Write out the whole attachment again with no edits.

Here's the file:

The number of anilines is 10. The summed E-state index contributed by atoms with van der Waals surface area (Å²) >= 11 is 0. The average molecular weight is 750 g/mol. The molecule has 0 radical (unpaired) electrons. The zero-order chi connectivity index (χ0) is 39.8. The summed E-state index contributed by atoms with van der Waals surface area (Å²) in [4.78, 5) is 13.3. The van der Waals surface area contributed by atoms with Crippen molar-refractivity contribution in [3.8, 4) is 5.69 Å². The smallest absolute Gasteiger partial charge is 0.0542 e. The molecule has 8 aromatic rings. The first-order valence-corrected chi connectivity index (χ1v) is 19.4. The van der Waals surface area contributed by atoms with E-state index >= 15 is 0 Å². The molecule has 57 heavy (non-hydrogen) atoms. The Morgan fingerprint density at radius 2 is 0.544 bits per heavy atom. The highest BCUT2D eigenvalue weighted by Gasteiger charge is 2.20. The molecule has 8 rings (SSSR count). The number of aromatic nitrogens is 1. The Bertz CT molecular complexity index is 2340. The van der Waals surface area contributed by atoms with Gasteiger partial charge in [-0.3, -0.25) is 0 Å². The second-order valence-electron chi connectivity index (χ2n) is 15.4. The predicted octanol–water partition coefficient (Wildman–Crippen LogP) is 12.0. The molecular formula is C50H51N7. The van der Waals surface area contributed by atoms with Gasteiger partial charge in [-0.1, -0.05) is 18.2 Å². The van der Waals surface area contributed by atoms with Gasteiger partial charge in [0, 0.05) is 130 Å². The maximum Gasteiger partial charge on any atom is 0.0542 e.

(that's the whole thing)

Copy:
The number of anilines is 10. The summed E-state index contributed by atoms with van der Waals surface area (Å²) >= 11 is 0. The average molecular weight is 750 g/mol. The molecule has 0 radical (unpaired) electrons. The zero-order chi connectivity index (χ0) is 39.8. The summed E-state index contributed by atoms with van der Waals surface area (Å²) in [4.78, 5) is 13.3. The van der Waals surface area contributed by atoms with Crippen molar-refractivity contribution in [3.8, 4) is 5.69 Å². The smallest absolute Gasteiger partial charge is 0.0542 e. The molecule has 8 aromatic rings. The first-order valence-corrected chi connectivity index (χ1v) is 19.4. The van der Waals surface area contributed by atoms with E-state index >= 15 is 0 Å². The molecule has 57 heavy (non-hydrogen) atoms. The Morgan fingerprint density at radius 2 is 0.544 bits per heavy atom. The highest BCUT2D eigenvalue weighted by Gasteiger charge is 2.20. The molecule has 8 rings (SSSR count). The number of aromatic nitrogens is 1. The Bertz CT molecular complexity index is 2340. The van der Waals surface area contributed by atoms with Gasteiger partial charge in [-0.3, -0.25) is 0 Å². The second-order valence-electron chi connectivity index (χ2n) is 15.4. The predicted octanol–water partition coefficient (Wildman–Crippen LogP) is 12.0. The molecular formula is C50H51N7. The van der Waals surface area contributed by atoms with Gasteiger partial charge in [-0.1, -0.05) is 18.2 Å². The van der Waals surface area contributed by atoms with Gasteiger partial charge in [0, 0.05) is 130 Å². The maximum Gasteiger partial charge on any atom is 0.0542 e.